Setting the action agenda
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Setting the action agenda. Dr. Inas A.Hamid. It is much tougher to struggle with specific language that will ensure everyone is working in the same direction. Before one can map a course of action for change, it is necessary to answer the question, action for what?

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Setting the action agenda

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Setting the action agenda

Setting the action agenda

Dr. Inas A.Hamid


Setting the action agenda

  • It is much tougher to struggle with specific language that will ensure everyone is working in the same direction.

  • Before one can map a course of action for change, it is necessary to answer the question, action for what?

  • Without a clear set of objectives, an individual advocate is easily sidetracked.

  • To avoid these problems , one should observe the four cardinal rules of agenda setting:

    • Know your agenda beforehand

    • Decide between incremental and fundamental change goals.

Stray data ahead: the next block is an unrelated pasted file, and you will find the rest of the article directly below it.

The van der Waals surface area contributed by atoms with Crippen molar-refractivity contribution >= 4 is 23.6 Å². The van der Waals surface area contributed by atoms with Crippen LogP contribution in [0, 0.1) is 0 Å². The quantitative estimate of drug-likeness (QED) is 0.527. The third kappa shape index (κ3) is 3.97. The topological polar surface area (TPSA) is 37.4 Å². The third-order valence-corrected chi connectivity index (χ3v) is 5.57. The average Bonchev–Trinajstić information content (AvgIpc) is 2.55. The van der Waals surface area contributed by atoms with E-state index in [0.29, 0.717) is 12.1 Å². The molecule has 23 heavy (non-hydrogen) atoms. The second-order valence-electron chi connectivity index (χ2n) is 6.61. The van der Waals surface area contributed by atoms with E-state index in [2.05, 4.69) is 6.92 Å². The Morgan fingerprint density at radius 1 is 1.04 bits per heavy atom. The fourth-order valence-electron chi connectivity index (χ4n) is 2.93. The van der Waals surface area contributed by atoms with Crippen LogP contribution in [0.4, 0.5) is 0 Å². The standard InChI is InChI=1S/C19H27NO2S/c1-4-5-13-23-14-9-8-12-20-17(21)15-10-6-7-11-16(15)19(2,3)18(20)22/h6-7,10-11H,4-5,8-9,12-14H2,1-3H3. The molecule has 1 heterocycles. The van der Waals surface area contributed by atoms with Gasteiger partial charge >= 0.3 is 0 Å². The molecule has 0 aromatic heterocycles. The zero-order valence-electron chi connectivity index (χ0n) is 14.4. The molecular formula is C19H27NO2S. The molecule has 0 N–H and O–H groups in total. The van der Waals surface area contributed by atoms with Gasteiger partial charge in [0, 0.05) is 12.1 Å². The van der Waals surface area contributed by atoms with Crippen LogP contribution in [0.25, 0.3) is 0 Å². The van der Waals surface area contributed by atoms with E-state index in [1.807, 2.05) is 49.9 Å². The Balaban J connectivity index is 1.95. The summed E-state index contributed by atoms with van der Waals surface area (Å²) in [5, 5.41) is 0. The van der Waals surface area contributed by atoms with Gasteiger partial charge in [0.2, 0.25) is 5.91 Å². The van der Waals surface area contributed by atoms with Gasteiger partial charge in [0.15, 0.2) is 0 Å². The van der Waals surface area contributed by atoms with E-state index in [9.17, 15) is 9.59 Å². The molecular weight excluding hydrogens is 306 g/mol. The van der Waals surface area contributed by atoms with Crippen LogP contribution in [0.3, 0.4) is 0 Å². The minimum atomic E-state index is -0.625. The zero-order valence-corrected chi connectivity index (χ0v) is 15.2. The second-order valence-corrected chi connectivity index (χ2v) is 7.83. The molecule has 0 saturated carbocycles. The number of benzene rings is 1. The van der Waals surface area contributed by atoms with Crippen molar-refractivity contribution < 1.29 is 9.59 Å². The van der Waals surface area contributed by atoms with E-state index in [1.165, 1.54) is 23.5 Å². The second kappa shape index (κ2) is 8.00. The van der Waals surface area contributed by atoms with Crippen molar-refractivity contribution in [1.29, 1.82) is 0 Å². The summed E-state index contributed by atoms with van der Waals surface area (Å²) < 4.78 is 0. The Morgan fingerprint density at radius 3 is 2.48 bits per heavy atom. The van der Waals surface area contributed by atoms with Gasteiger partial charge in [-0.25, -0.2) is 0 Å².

• Be clear about your priorities.

    • Develop fallback positions.


The four cardinal rules of agenda setting

The four cardinal rules of agenda setting


1 know your agenda

1- Know your agenda

  • Act 1: Betty and Brad corner Senator Artful in a corridor of the Capitol. They tell him they are very upset about the way women keep having babies and their boyfriends take no responsibility because they know single moms can always get welfare.

    • Betty and Brad: “you have to do something about this mess”.

    • Senator Artful: “ What do you want me to do?”

      Betty and Brad look at each other. There is a lot of hemming and hawing, while the senator thanks them for coming by and walks away.


Setting the action agenda

Knowing what you want sounds simple, but it is a step that is all too frequently ignored in advocacy.

In the previous scenario; Betty and Brad never go beyond being angry over the welfare problem. They could tell the senator at length about the terrible conditions in America's inner cities.

Media usually tell us what is wrong without saying much about what would improve things.

The advocates have to get beyond that point and define what they would like to see happen.

Suppose someone else comes along with a family therapy program they claim will salvage inner-city families. Will Betty and Brad approve this solution?


Setting the action agenda

By knowing where you want to go , you are less likely to be talked into backing someone else's agenda, one that may have little to do with seriously attacking the problem you started with.

One must be clear about what is being sought and be able to explain this to others .


2 decide between incremental and fundamental change goals

2-Decide between incremental and fundamental change goals

  • Act 2: Brad tells Betty about a new bill in Congress, HR 13, that would provide funds to move mothers on welfare into mandatory job training.